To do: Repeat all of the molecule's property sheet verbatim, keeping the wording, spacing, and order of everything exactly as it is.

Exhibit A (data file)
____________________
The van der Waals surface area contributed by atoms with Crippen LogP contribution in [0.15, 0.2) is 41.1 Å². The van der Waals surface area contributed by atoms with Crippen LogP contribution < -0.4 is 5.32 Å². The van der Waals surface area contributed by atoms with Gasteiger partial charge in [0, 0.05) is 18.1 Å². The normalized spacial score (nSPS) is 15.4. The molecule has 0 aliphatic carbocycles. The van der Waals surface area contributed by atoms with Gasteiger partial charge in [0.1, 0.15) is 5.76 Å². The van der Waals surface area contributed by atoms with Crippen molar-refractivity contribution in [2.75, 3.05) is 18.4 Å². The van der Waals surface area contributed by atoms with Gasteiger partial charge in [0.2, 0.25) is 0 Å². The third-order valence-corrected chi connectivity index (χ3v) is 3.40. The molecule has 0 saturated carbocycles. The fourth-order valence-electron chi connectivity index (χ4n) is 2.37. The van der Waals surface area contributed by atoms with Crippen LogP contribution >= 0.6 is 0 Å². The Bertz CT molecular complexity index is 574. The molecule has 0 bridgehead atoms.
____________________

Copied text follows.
The van der Waals surface area contributed by atoms with Crippen LogP contribution in [0.15, 0.2) is 41.1 Å². The van der Waals surface area contributed by atoms with Crippen LogP contribution < -0.4 is 5.32 Å². The van der Waals surface area contributed by atoms with Gasteiger partial charge in [0, 0.05) is 18.1 Å². The normalized spacial score (nSPS) is 15.4. The molecule has 0 aliphatic carbocycles. The van der Waals surface area contributed by atoms with Gasteiger partial charge in [0.1, 0.15) is 5.76 Å². The van der Waals surface area contributed by atoms with Crippen molar-refractivity contribution in [2.75, 3.05) is 18.4 Å². The van der Waals surface area contributed by atoms with Gasteiger partial charge in [0.2, 0.25) is 0 Å². The third-order valence-corrected chi connectivity index (χ3v) is 3.40. The molecule has 0 saturated carbocycles. The fourth-order valence-electron chi connectivity index (χ4n) is 2.37. The van der Waals surface area contributed by atoms with Crippen LogP contribution >= 0.6 is 0 Å². The Bertz CT molecular complexity index is 574. The molecule has 0 bridgehead atoms.